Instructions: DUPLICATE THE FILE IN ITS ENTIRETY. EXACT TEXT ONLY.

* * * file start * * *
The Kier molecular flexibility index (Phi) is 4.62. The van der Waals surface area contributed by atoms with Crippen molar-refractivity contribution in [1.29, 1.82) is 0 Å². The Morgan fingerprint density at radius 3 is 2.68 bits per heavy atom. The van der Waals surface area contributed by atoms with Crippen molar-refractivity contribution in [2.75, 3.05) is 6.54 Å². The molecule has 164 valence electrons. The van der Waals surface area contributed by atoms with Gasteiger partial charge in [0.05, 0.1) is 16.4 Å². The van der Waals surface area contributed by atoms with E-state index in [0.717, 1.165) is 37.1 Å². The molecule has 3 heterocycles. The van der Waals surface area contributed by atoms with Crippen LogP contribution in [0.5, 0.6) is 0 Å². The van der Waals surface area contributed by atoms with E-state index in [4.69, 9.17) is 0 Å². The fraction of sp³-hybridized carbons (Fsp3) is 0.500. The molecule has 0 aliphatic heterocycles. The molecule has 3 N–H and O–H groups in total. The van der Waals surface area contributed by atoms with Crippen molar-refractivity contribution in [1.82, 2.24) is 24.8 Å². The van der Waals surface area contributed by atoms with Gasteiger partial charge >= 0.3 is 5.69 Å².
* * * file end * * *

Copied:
The Kier molecular flexibility index (Phi) is 4.62. The van der Waals surface area contributed by atoms with Crippen molar-refractivity contribution in [1.29, 1.82) is 0 Å². The Morgan fingerprint density at radius 3 is 2.68 bits per heavy atom. The van der Waals surface area contributed by atoms with Crippen molar-refractivity contribution in [2.75, 3.05) is 6.54 Å². The molecule has 164 valence electrons. The van der Waals surface area contributed by atoms with Gasteiger partial charge in [0.05, 0.1) is 16.4 Å². The van der Waals surface area contributed by atoms with E-state index in [0.717, 1.165) is 37.1 Å². The molecule has 3 heterocycles. The van der Waals surface area contributed by atoms with Crippen LogP contribution in [0.5, 0.6) is 0 Å². The van der Waals surface area contributed by atoms with E-state index in [4.69, 9.17) is 0 Å². The fraction of sp³-hybridized carbons (Fsp3) is 0.500. The molecule has 0 aliphatic heterocycles. The molecule has 3 N–H and O–H groups in total. The van der Waals surface area contributed by atoms with Crippen molar-refractivity contribution in [1.82, 2.24) is 24.8 Å². The van der Waals surface area contributed by atoms with Gasteiger partial charge >= 0.3 is 5.69 Å².